DURHAM, N.C. -- Children with heart disease are exposed to low levels of radiation during X-rays, which do not significantly raise their lifetime cancer risk. However, children who undergo repeated complex imaging tests that deliver higher doses of radiation may have a slightly increased lifetime risk of cancer, according to researchers at Duke Medicine.
The findings, published June 9, 2014, in the American Heart Association journal Circulation, represent the largest study of cumulative radiation doses in children with heart disease and associated predictions of lifetime cancer risk.
Children with heart disease frequently undergo imaging tests, including X-rays, computed tomography (CT) scans and cardiac catheterization procedures. The number of imaging studies patients are exposed to depends on the complexity of their disease, with more serious heart conditions typically requiring more testing.
Although children benefit from advanced imaging procedures for more accurate diagnosis and less invasive treatment, the increase in radiation has potential health risks.
"In general, the benefits of imaging far outweigh the risks of radiation exposure, which on a per study basis are low," said senior author Kevin D. Hill, M.D., M.S., an interventional cardiologist and assistant professor of pediatrics at Duke University School of Medicine.
"We know that each of these individual tests carries a small amount of risk, but for patients who get frequent studies as part of their care, we wanted to better understand the risk associated with repeated exposure."
Hill and his colleagues studied a group of 337 children ages six and younger who had one or more surgeries for heart disease from 2005 to 2010. During the five-year study period, the children received an average of 17 imaging tests each as part of their medical care before and after their surgeries.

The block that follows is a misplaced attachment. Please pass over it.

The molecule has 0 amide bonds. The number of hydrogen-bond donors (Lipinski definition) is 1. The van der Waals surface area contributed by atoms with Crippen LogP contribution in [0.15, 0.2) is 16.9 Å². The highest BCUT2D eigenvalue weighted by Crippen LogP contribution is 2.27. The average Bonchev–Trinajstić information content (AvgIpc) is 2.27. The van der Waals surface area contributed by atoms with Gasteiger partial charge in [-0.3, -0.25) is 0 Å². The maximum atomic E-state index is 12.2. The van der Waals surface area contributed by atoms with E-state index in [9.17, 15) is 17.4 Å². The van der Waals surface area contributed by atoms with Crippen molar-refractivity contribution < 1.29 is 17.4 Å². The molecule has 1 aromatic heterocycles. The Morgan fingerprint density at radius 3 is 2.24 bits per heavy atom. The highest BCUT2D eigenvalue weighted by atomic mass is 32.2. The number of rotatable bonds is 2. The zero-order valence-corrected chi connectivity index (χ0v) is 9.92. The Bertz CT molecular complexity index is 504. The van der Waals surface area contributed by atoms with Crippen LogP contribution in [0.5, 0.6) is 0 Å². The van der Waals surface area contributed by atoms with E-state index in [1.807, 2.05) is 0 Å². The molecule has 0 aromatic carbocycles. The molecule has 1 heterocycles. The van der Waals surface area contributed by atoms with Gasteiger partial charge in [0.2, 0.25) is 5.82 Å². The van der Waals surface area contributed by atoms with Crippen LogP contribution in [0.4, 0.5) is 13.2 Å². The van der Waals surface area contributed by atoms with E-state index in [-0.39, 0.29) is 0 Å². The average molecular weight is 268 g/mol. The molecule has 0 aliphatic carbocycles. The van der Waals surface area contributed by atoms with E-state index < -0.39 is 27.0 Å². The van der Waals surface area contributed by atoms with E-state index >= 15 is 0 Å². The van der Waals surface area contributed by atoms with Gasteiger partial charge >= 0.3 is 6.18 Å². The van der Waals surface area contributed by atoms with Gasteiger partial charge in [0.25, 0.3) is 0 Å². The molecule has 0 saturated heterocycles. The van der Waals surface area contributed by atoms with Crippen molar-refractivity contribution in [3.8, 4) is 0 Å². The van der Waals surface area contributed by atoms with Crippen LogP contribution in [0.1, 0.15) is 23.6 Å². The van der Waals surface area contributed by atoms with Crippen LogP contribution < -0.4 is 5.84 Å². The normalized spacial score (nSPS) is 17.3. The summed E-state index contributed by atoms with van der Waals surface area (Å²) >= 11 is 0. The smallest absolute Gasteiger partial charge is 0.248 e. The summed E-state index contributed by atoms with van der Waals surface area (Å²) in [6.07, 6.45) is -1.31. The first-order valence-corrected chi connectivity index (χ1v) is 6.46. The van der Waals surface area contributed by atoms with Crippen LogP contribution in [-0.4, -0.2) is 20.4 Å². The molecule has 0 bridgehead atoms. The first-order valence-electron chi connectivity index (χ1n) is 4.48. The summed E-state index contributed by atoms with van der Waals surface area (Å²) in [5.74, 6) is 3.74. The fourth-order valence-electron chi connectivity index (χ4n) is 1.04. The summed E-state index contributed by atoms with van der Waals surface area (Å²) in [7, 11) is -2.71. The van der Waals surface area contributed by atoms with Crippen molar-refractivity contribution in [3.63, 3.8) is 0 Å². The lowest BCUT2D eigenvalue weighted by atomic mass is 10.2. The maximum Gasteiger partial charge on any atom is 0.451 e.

In order to estimate the amount of radiation delivered in the tests, the researchers used a combination of existing data on radiation levels, as well as simulations that calculated radiation doses using child-sized "phantoms," or models to estimate radiation exposure.
The researchers found that most children had low exposure to radiation, amounting to less than the annual background exposure in the United States. However, certain groups of children, particularly those with more complex heart disease, were exposed to higher cumulative doses from repeated tests and high-exposure imaging.
Abdominal and chest X-rays accounted for 92 percent of the imaging tests, but only 19 percent of the radiation exposure. Advanced imaging (CT and catheterization) made up only 8 percent of imaging tests performed, but accounted for 81 percent of radiation exposure.
The researchers estimated the average increase in lifetime cancer risk to be 0.07 percent, with the risk increase ranging from 0.002 percent for chest X-rays to 0.4 percent for complex imaging.
"Clinicians need to weigh the risks and benefits of different imaging studies, including those with higher radiation exposure," Hill said. "We're not proposing eliminating complex imaging – in fact, they're critically important to patients – but we can make significant improvements by prioritizing tests and simply recognizing the importance of reducing radiation exposure in children."
The researchers also noted that lifetime cancer risk was increased among girls and children who had imaging tests done at very young ages. Girls had double the cancer risk of boys because of their increased chances of developing breast and thyroid cancers.
In addition to Hill, authors include Jason Johnson, Christoph Hornik, Jennifer Li, Daniel Benjamin Jr., Terry Yoshizumi, Robert Reiman and Donald Frush. The study was supported by the National Institutes of Health (UL1TR001117) and the Mend a Heart Foundation.